It is a prominent spot to make a point about governance, pollution and the other problems the city faces.
The Chinese Methodist Church in Wan Chai - the oldest in Hong Kong, at the intersection of Queen's Road East and Johnston Road - overlooks one of the city's busiest thoroughfares. And there for all to see on its front wall is a large banner with a picture of an apocalyptic Hong Kong on one side and the risen Christ ascending from the tomb on the other.
'This city is dying, but God is living' is its dramatic message.
The Reverend Yuen Tin-yau said that during the Easter and Christmas periods, the church would put a banner on the wall, one that they felt would relate to the city at that time.
'During this Easter season, many people were disappointed about some of the actions of the candidates during the build-up to the chief-executive election,' the church minister said.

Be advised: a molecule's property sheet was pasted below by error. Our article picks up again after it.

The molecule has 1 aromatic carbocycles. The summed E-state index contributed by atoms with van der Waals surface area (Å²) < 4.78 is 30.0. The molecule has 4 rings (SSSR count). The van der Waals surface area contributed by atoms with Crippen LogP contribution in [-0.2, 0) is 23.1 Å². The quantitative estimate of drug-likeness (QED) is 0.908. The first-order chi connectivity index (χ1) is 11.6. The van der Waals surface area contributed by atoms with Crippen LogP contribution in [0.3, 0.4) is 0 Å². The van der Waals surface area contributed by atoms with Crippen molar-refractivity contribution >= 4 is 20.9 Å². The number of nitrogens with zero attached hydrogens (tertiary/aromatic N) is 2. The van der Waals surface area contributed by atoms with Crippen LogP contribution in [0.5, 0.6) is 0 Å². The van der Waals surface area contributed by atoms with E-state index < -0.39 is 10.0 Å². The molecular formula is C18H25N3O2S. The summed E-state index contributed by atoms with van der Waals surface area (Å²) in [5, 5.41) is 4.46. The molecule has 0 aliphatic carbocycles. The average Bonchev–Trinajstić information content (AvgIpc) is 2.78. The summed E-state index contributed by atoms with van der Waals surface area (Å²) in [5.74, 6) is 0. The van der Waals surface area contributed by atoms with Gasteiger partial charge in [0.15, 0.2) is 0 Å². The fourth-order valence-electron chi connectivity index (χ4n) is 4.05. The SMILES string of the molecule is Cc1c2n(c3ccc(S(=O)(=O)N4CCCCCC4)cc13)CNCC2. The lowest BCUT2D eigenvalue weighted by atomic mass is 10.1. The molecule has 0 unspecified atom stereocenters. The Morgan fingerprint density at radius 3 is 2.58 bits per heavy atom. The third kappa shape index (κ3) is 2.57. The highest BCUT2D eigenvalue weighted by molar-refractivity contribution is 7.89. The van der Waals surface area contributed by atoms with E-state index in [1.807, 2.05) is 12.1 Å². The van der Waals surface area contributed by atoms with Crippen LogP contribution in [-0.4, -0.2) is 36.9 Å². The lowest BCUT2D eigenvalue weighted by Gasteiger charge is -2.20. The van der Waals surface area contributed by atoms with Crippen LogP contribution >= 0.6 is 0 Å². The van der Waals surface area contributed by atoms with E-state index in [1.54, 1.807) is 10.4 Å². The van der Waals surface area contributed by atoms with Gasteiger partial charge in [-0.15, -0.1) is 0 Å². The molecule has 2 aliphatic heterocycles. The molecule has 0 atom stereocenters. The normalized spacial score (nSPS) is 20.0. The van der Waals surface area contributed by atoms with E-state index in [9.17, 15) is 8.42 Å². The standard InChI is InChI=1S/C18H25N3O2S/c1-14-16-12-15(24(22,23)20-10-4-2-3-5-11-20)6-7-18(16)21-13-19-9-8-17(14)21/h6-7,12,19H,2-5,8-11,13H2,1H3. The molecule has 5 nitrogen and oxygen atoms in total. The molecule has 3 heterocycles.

'This and other problems with the economy and environment upset many people, and we wanted to unify people through faith in God, that only God matters in our daily lives.'
The pastoral workers determined that, considering the current climate, this should be the theme.
Yuen said they only wanted to give this message to the public, and that there was no other agenda - the banner was not geared towards attracting people to the church.
'During the Sars crisis in 2003, we put up a similar message of encouragement to the public, telling them to place their faith in God and everything would turn out OK,' he said. 'Easter is a very short period, so we'll keep the banner up for a longer period in this case.'
A politician serving the area had no problems with the church's message. Wan Chai district councillor David Wong Chor-fung said it was entirely up to them what they put on their walls.
The church was built in 1936, just after reclamation work in the area was finished, and the red-brick building with a belfry is a landmark. There are 24 Methodist churches in Hong Kong, with a total of 12,000 followers, but this is the only one that hangs such banners on its walls.
The church picked an outside company to design and print the banner in English.
'We preferred to have it in English over Chinese because it's more straightforward. It can lose some emphasis when it's translated into Chinese, or can be confusing,' Yuen said.